Some of my best memories in triathlon are from Port Macquarie. I watched my first Ironman there in 2012, completed my first Ironman in 2013, qualified for Kona there twice and seen numerous friends and athletes achieve some amazing goals at this race venue. I head back to Port Macquarie each year for these very reasons. This year I had set my sights on racing the 70.3 and had organised my schedule with Dani so that we were not training for events at the same time to try to make managing family life a bit easier. Things had been tracking quite well……
Unfortunately in the build up to the race I managed to pick up a virus, which subsequently turned into a chest and sinus infection. 2 weeks out I was laid up in bed and had to have a week off work and training. As we headed into race week and the antibiotics kicked in, I started to feel better each day. My infection had almost cleared and I was waking up each morning managing to do some light exercise without fatigue. I still had some chest congestion, but my physiological signs were tracking well during exercise and recovery. I decided, upon consultation with the Coach that I’d be fine to race and just planned to revise my intensities and race strategy a little - I didn’t want to miss this one.
Ironman race day is immense. I wasn’t sure if I was more excited to race, or sink a few beers after and cheer on our coaching group and club mates doing the Ironman. I was pretty relaxed and although it looked a little windy, race day conditions looked set to be pretty good.
I started in the front swim wave for the rolling start, but as some competitors seemed very keen to start right at the front, I ended up a little way back. It didn’t really make much difference to my swim or race plan, I had planned to do my own thing, it just got a bit busy having to navigate through quite a few swimmers who may have started a bit too close to the front of the race.
The Port swim requires a bit of navigation, good sighting and also a little bit of awareness of the currents. As it was a rolling start I got out at my own pace and set about swimming good lines and navigating through the masses. I actually felt pretty good and probably enjoyed the swim the most on race day. I didn’t go crazy or overdo it, I just felt pretty strong the whole time. I stuck to my plan and often found myself drifting away from the main packs to stay on the shorter lines and faster waters, I think it helped as I moved through the field well and although I lost time to the best swimmers, for the effort I gave I felt very fresh getting out of the water. 28:06 - 7th in Age Group.
As I headed out onto the bike I was pretty happy with my current energy levels and by no means felt any effects of the sickness. I love the Port bike course as the undulations give you a chance to ride smart and gain 'free-speed in a lot of sections where others are riding inefficiently. I had planned to start the bike leg about 20-25 watts lower than my usual 70.3 effort to try and give myself a chance to build into the race and make sure that I wasn’t going to put myself in a hole early on. Rolling out of town was great, lots of support on course and I really enjoy riding the hills along the coast. My plan was to hit 30km and reevaluate my effort and see if I could up the intensity a bit. By this time the wind was up and although I felt pretty comfortable on the bike it was clear that I still felt a bit drained and didn’t have too much more effort to give at the this point. I kept consistent, aimed to be smooth across the undulations to maintain efficiency and conserve energy for later. As we headed back to town I definitely started to feel a deterioration in energy levels, I has been good with my nutrition and although I was hitting similar power numbers, the effort to sustain it was a lot higher. I was pretty happy to get off the bike by that point 2:26 - 3rd Age Group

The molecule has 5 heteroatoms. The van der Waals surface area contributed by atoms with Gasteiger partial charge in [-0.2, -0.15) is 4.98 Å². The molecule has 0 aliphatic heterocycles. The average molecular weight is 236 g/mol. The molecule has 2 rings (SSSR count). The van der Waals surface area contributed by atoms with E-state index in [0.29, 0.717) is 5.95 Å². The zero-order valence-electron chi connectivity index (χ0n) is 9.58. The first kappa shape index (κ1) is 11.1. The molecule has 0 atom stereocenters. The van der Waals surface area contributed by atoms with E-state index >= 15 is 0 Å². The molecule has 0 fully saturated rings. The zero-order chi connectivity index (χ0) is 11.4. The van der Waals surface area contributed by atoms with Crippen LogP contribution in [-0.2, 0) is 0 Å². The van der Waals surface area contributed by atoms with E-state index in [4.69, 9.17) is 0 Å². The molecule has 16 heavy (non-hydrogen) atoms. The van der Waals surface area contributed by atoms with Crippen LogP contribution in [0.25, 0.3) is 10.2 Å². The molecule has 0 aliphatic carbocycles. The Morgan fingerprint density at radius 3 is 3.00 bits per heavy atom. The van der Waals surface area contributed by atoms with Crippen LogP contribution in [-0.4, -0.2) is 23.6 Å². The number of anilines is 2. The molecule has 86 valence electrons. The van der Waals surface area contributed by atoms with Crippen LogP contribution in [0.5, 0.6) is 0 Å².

Now it might sound ridiculous, but heading onto the run, this was the leg I was most scared of. During race week this was the part of training that was feeling most fatiguing. I am accustomed to using the run as a weapon, but it didn’t feel as exhilarating to burst out of T2 with the prospect of running 21km when my body wasn’t feeling in its usual shape . As with the bike I planned to adjust my intensity a bit, take it easy out of town then see how I felt after a few km’s. I was moving ok for the first 6-8km and hitting my projected pace, but things weren’t feeling particularly rhythmic. I felt that draining feeling again and energy levels seemed to deteriorate quite rapidly. I hit 10km on pace but the usual fight to hold onto form and speed came exceptionally early for me on this day. I did all I could to keep moving well and was feeding off the supporters, volunteers and the enjoyment of the event, but I was done, 1:25 - 1st in Age Group.
I had a blast coming down the finish line, high fiving Dani and the kids (actually Huw was asleep), winning the age group and 5th overall. I was pretty happy! I believe this was as good as I was on the day and I got beaten overall by better athletes. It was by no means a bad race, I was pleased with how I went based upon the disrupted lead in, but I look forward to the next one, hopefully in 100% health.
I spent the rest of the day hanging with family and friends, enjoying supporting some very inspiring athletes. Every year I am amazed by the goals that all of these athletes achieve, from the 1st Pro right down to the last finisher. Congratulations to all the 70.3 and Ironman athletes who competed .
Thanks to my family and friends for their support, Coach BT and all of my supporters and community who make this sport such an awesome lifestyle to be part of.